The “Relaxing with Ragtime” songbook collection
celebrates an important era of American music that dates back more than a century. These solo guitar arrangements recall the syncopated piano style of America’s first truly “popular” music.

Arranged for solo guitar by Ted Hallas

Each songbook of ragtime music features ten compositions that have been arranged for solo fingerstyle guitar. The original piano compositions were published between 1906 and 1913.

The rhythmic style of ragtime piano has been adapted for the guitar by using alternating bass lines characteristic of pattern picking or Travis picking. These guitar arrangements are meant to be played at a slower tempo than the fast pace of ragtime piano. The result is a relaxed guitar style that is fun to play.


"Relaxing with Ragtime Songbook, Vol. 1" is available for sale at Sheet Music Plus.
32 pages. Item Number: S0.197623
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"Relaxing with Ragtime Songbook, Vol. 2" is available for sale at Sheet Music Plus.
30 pages. Item Number: SO.669141
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Sample pages (left click to view)

Demonstration videos (YouTube links)

The demo videos, as a learning tool, present the song sections. The song form (i.e. A-A-B-B-A) and section endings are included in the sheet music.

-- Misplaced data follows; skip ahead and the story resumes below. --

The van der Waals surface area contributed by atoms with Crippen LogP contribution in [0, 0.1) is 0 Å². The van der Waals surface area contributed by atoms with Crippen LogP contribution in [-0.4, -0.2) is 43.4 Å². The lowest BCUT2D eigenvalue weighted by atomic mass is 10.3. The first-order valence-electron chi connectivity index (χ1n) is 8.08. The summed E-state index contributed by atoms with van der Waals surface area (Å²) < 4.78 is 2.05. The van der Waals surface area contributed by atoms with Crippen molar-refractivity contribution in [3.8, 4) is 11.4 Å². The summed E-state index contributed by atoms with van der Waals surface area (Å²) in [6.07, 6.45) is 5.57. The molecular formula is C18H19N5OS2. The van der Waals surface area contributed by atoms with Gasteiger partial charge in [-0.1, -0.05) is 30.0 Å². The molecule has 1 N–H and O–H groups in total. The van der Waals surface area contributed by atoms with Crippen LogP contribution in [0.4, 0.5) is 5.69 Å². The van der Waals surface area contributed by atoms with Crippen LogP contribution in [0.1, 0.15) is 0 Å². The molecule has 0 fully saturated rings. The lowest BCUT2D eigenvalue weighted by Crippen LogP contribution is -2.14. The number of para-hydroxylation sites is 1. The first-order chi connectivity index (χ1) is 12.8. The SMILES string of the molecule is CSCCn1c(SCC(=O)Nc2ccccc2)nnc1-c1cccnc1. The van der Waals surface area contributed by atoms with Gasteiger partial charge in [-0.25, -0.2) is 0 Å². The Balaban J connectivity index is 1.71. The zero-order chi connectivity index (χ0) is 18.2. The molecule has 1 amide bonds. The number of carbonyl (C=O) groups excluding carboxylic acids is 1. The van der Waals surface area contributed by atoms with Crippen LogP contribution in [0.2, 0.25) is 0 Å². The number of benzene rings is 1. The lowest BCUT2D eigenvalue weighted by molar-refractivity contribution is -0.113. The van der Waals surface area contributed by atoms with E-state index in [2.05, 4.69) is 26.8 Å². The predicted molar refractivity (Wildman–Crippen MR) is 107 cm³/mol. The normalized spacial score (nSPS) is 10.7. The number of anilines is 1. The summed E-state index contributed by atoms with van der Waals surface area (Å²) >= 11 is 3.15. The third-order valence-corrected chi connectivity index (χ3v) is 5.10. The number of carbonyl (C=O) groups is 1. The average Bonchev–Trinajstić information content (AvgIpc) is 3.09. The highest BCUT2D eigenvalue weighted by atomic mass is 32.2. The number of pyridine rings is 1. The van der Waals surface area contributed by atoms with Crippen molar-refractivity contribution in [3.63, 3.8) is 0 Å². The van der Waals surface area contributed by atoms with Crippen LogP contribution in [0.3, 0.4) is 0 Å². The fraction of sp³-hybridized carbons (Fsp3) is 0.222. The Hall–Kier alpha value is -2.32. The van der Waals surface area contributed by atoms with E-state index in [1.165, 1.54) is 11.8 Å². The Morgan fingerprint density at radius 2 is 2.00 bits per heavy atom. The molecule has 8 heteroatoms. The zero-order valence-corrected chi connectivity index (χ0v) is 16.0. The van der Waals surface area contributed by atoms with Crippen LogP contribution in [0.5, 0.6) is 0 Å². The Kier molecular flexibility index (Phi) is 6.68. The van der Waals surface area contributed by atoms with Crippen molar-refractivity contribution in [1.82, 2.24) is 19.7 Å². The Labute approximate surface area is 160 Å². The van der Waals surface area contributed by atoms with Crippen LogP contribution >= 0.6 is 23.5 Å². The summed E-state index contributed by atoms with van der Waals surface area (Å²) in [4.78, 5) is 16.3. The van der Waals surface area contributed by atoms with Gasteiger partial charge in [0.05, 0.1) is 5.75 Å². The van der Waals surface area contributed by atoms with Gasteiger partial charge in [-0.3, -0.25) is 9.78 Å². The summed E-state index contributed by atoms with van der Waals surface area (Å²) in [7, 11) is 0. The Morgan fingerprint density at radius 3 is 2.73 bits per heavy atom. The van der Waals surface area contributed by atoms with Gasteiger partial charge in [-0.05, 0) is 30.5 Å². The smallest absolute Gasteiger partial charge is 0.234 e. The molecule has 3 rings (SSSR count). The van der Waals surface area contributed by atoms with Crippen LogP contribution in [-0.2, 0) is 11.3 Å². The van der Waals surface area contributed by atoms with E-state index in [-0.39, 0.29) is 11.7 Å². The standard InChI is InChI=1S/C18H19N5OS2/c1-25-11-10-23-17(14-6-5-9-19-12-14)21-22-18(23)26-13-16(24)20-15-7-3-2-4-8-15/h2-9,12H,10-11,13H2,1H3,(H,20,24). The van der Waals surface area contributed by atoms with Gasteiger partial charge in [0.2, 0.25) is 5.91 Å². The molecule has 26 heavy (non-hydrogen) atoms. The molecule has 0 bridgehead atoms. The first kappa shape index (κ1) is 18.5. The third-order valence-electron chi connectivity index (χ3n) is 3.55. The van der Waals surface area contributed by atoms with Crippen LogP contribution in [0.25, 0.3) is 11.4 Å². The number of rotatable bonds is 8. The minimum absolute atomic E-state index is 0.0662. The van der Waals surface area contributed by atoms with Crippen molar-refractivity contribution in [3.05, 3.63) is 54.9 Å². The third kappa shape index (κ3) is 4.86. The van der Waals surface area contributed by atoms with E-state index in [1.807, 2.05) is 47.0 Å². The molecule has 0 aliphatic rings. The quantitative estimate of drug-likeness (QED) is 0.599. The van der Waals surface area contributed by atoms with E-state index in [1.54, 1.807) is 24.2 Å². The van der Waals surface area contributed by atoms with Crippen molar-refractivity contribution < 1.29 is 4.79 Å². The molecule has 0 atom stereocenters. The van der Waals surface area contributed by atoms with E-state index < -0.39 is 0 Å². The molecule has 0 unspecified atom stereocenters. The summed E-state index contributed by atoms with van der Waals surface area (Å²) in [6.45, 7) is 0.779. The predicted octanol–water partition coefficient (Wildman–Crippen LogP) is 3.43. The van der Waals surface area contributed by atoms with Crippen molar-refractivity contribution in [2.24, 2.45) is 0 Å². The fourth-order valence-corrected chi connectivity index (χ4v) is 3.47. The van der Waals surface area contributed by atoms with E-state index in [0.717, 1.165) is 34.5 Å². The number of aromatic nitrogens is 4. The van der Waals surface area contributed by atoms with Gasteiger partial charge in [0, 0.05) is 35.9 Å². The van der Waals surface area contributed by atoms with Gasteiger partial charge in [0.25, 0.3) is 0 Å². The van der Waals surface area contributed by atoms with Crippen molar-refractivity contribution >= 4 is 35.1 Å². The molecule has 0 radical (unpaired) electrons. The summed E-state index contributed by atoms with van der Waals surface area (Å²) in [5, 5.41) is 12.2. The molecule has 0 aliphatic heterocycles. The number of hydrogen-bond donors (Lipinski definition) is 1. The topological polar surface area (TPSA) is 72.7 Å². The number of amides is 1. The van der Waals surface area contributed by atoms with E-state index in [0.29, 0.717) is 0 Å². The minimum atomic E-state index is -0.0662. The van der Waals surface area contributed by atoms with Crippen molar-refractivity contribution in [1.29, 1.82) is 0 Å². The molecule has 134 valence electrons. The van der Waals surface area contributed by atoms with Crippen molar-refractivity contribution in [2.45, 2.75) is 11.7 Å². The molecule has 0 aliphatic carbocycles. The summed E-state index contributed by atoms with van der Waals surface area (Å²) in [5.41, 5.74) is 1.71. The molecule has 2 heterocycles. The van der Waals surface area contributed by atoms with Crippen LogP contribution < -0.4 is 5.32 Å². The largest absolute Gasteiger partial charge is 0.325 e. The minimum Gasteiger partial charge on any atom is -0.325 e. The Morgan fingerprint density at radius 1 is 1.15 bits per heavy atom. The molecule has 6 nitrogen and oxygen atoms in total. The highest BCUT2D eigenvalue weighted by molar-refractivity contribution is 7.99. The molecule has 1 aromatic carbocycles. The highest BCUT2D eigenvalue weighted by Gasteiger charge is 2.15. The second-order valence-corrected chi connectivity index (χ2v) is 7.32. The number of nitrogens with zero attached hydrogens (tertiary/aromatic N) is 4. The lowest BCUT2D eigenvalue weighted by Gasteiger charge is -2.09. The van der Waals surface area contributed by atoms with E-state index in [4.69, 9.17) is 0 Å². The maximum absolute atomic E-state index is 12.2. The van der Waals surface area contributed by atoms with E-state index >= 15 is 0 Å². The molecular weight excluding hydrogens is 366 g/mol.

Coming Soon: demo YouTube videos for Volume 2 Songbook


Style Notes

These arrangements include standard notation, guitar tablature, left-hand fingering, chord symbols, tempo in beats per minute and the song’s form.

The songs are arranged to improve the “playability” for the intermediate-level guitarist:

  • The original piano compositions have been transposed to common guitar keys such as A, C and G to accommodate the use of open strings
  • All arrangements are written in 4/4 time, instead of 2/4 time
  • The four-section structure of traditional rags with a key change has been altered in most arrangements. Some sections have been omitted completely and others have been transposed to the main key signature of the song. Several connecting measures have been rewritten to accommodate these changes.
  • Chord symbols have been added as reference points and as an aid to memorization